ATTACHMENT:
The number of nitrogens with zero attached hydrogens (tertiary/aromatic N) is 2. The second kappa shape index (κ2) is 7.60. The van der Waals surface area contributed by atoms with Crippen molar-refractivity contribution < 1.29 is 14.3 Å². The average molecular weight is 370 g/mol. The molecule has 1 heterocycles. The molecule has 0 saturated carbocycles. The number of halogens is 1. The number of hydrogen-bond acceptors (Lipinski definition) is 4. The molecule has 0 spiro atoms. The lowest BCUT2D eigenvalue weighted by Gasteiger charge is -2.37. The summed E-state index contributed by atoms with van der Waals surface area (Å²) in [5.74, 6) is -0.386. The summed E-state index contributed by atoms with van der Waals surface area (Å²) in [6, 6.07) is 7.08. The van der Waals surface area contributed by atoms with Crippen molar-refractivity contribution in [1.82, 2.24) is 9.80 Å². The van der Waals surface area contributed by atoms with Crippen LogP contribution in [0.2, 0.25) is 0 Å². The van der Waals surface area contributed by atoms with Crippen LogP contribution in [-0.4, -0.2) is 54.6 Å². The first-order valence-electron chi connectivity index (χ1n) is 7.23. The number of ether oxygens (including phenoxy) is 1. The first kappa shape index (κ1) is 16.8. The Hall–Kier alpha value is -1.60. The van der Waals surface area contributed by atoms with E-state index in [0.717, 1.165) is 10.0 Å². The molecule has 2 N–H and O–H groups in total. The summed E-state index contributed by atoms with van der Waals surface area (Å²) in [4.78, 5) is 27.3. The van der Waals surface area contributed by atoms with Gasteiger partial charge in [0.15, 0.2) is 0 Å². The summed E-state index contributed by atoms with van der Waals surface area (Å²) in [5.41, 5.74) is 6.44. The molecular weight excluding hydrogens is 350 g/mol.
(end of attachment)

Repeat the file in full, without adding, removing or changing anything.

The number of nitrogens with zero attached hydrogens (tertiary/aromatic N) is 2. The second kappa shape index (κ2) is 7.60. The van der Waals surface area contributed by atoms with Crippen molar-refractivity contribution < 1.29 is 14.3 Å². The average molecular weight is 370 g/mol. The molecule has 1 heterocycles. The molecule has 0 saturated carbocycles. The number of halogens is 1. The number of hydrogen-bond acceptors (Lipinski definition) is 4. The molecule has 0 spiro atoms. The lowest BCUT2D eigenvalue weighted by Gasteiger charge is -2.37. The summed E-state index contributed by atoms with van der Waals surface area (Å²) in [5.74, 6) is -0.386. The summed E-state index contributed by atoms with van der Waals surface area (Å²) in [6, 6.07) is 7.08. The van der Waals surface area contributed by atoms with Crippen molar-refractivity contribution in [1.82, 2.24) is 9.80 Å². The van der Waals surface area contributed by atoms with Crippen LogP contribution in [0.2, 0.25) is 0 Å². The van der Waals surface area contributed by atoms with Crippen LogP contribution in [-0.4, -0.2) is 54.6 Å². The first-order valence-electron chi connectivity index (χ1n) is 7.23. The number of ether oxygens (including phenoxy) is 1. The first kappa shape index (κ1) is 16.8. The Hall–Kier alpha value is -1.60. The van der Waals surface area contributed by atoms with E-state index in [0.717, 1.165) is 10.0 Å². The molecule has 2 N–H and O–H groups in total. The summed E-state index contributed by atoms with van der Waals surface area (Å²) in [4.78, 5) is 27.3. The van der Waals surface area contributed by atoms with Gasteiger partial charge in [0.15, 0.2) is 0 Å². The summed E-state index contributed by atoms with van der Waals surface area (Å²) in [5.41, 5.74) is 6.44. The molecular weight excluding hydrogens is 350 g/mol.